Painting by the Numbers

Basics of mixture design generation, data modeling and interpretation

by Lynne B. Hare

Have you ever gone to a paint store to match a color sample? Were you amazed when they produced an exact match of your sample’s hue, color and saturation? You went home, spread it on the walls right next to the original, and no one could tell the difference.

A paint store miracle? Not really.

The paint-mixing machines have built-in colorimeters to measure the sample, and they have built-in devices for depositing the required pigment combinations to match it. The driving software engine contains a mixture model that instructs server motors to deposit the right amount of pigments to blend with the white base paint to create a paint that matches your sample closer than your eye’s ability to detect the difference.

It’s a customer pleaser—a money maker to be sure. And it is a great feat of statistical engineering.

It’s a shame it only applies to paint. Wait. That’s not right. What about detergents, soaps, body washes, all sorts of food items, drugs and cosmetics? Almost all of them are blends, of course. But how do you get the blending model?

Statistical DoE to the rescue

It turns out that experimentation with mixtures is little different than factorial experimentation in principle. The major difference is that the sum of the mixture ingredients (components) is a constant. That sum is usually one or 100%, or it can be made equivalent to one using a transformation.

The important distinction is that for mixtures, the response depends on the proportions of the ingredients. And as the proportion of a given ingredient increases, the proportion of at least one other ingredient must decrease. This is the case for all mixtures. The responses may differ, so if you are blending gasolines, you might be interested in an octane rating. If you are blending juices, you might be interested in consumer perception. The constraint holds, however: If you increase the proportion of orange juice, the proportion of at least one other type of juice, perhaps guava, must decrease.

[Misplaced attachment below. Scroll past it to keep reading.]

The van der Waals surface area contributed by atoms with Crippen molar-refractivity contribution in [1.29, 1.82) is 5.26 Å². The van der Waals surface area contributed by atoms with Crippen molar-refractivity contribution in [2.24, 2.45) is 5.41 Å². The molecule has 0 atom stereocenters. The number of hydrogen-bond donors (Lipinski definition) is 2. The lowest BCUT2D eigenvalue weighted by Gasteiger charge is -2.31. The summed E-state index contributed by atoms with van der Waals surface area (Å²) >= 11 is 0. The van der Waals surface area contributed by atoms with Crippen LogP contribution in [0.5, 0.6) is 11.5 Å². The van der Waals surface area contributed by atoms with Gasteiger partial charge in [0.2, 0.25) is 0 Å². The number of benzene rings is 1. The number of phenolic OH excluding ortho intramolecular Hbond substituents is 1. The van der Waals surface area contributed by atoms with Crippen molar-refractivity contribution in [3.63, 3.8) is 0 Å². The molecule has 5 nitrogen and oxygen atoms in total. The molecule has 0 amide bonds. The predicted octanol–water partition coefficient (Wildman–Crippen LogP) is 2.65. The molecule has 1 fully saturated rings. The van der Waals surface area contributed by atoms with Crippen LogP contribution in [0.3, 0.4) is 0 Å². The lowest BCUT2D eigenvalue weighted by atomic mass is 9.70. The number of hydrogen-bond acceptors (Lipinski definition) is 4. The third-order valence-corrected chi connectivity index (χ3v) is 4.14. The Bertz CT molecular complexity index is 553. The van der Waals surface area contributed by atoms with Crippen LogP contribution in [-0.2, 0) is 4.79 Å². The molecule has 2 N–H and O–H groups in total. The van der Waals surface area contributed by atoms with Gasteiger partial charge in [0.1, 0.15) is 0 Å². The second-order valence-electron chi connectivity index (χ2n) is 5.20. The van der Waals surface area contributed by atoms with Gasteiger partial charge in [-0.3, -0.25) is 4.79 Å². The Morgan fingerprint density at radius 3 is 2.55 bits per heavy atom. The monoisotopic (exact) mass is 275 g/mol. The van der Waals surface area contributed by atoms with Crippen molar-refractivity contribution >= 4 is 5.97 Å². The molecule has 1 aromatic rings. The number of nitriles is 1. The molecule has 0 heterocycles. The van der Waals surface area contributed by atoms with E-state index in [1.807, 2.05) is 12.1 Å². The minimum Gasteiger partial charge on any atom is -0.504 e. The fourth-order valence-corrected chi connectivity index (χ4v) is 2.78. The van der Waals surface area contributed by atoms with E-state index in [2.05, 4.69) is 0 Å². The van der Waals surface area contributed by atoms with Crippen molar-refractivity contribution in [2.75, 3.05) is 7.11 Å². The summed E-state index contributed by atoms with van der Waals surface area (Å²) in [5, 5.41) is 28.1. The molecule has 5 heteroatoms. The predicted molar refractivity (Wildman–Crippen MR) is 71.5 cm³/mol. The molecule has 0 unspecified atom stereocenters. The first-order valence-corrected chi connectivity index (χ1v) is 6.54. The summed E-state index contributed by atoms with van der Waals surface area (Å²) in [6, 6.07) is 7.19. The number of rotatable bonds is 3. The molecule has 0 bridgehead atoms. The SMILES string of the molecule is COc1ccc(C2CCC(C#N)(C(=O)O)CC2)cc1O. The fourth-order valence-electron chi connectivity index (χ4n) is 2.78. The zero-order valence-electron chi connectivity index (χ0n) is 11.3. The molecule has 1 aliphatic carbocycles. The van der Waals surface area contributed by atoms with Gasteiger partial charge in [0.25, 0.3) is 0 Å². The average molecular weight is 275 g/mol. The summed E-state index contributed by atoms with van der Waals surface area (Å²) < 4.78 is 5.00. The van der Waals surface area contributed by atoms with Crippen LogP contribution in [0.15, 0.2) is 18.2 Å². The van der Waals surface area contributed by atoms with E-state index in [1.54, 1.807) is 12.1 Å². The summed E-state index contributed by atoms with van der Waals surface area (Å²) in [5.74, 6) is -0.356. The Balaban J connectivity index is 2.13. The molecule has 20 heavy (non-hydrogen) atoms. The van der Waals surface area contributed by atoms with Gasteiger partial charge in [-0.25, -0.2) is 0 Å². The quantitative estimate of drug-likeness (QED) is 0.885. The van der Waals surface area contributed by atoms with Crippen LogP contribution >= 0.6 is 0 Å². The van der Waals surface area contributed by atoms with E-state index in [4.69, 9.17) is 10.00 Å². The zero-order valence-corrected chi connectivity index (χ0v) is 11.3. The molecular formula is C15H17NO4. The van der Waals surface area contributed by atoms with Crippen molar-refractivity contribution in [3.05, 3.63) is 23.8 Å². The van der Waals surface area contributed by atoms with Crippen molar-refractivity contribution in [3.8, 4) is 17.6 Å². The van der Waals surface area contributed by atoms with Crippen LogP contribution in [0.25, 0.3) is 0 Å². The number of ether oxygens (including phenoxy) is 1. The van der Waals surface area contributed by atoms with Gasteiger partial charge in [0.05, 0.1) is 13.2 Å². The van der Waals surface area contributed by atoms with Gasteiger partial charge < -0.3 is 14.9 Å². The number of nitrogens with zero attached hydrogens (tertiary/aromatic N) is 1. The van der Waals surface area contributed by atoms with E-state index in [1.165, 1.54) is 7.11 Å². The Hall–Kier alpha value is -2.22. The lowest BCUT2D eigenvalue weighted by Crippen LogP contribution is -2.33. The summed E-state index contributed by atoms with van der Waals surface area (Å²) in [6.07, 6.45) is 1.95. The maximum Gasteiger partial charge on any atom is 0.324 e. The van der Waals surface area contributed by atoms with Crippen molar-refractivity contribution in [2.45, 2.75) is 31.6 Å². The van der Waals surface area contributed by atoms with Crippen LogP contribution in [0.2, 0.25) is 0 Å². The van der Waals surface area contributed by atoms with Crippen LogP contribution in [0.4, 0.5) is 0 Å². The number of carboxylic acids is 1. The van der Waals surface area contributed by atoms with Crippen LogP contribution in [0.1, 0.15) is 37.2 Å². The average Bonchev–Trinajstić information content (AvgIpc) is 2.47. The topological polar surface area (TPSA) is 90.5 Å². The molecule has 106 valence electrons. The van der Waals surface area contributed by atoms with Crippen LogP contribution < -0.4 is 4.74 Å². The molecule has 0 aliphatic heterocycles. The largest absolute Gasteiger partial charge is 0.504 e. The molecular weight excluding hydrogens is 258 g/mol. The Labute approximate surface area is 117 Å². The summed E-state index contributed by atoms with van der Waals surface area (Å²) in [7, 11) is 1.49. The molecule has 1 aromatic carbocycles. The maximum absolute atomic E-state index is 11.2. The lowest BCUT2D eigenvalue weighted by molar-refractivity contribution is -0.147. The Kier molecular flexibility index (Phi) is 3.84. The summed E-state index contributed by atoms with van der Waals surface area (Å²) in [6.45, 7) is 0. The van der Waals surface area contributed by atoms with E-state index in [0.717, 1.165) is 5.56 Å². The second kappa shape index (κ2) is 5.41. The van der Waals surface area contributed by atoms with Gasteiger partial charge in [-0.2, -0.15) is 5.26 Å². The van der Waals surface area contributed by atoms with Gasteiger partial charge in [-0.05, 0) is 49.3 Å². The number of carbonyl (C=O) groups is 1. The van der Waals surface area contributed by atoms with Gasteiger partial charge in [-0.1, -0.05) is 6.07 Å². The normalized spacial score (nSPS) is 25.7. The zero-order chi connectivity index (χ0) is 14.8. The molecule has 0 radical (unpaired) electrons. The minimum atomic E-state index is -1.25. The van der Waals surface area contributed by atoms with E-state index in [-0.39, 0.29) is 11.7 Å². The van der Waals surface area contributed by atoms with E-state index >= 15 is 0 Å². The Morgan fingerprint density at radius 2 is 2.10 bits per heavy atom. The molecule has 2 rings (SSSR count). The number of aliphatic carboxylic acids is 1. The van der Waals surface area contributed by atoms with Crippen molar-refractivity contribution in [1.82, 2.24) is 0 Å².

OK, so maybe you’re not interested in guava juice blends. Still, you get the picture: Factorial experimentation won’t work, but knowledge of the technology helps.

If you wanted to construct a model for blending ingredients such as gasoline and juices, but never together, you might recall the way you constructed models for the study of independent variables such as mixing time and temperature. There, you conducted factorial experiments manipulating these independent variables in logical combinations of extreme lows and highs to permit an efficient estimation of their effects. In the simplest of situations, two-level, the factorial designs and their fractions prove to be the most appropriate.

For mixtures, the story is pretty much the same. You would want low, high and perhaps intermediate levels of each ingredient. To model most efficiently the effects of the proportions of orange, guava and pineapple juices, you would want to examine the extremes and perhaps some intermediate blends. The extreme orange juice high level is one, or 100% with 0% of each of the other two juices, and the extreme orange juice low is 0% with 50% of each of the other two juices.